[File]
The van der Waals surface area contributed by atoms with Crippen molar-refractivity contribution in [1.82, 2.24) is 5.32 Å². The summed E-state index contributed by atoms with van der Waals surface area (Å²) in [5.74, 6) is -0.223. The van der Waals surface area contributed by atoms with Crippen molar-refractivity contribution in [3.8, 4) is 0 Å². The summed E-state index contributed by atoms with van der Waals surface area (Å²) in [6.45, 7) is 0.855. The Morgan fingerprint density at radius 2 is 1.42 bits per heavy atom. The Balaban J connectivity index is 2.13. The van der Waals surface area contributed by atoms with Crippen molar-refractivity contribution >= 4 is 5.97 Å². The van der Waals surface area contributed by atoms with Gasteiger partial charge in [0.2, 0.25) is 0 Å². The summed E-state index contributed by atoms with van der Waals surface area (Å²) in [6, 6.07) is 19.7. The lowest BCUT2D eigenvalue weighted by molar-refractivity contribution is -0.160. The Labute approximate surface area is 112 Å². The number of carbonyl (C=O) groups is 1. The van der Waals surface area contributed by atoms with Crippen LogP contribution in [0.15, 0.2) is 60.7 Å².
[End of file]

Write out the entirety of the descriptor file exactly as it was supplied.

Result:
The van der Waals surface area contributed by atoms with Crippen molar-refractivity contribution in [1.82, 2.24) is 5.32 Å². The summed E-state index contributed by atoms with van der Waals surface area (Å²) in [5.74, 6) is -0.223. The van der Waals surface area contributed by atoms with Crippen molar-refractivity contribution in [3.8, 4) is 0 Å². The summed E-state index contributed by atoms with van der Waals surface area (Å²) in [6.45, 7) is 0.855. The Morgan fingerprint density at radius 2 is 1.42 bits per heavy atom. The Balaban J connectivity index is 2.13. The van der Waals surface area contributed by atoms with Crippen molar-refractivity contribution >= 4 is 5.97 Å². The van der Waals surface area contributed by atoms with Gasteiger partial charge in [0.2, 0.25) is 0 Å². The summed E-state index contributed by atoms with van der Waals surface area (Å²) in [6, 6.07) is 19.7. The lowest BCUT2D eigenvalue weighted by molar-refractivity contribution is -0.160. The Labute approximate surface area is 112 Å². The number of carbonyl (C=O) groups is 1. The van der Waals surface area contributed by atoms with Crippen LogP contribution in [0.15, 0.2) is 60.7 Å².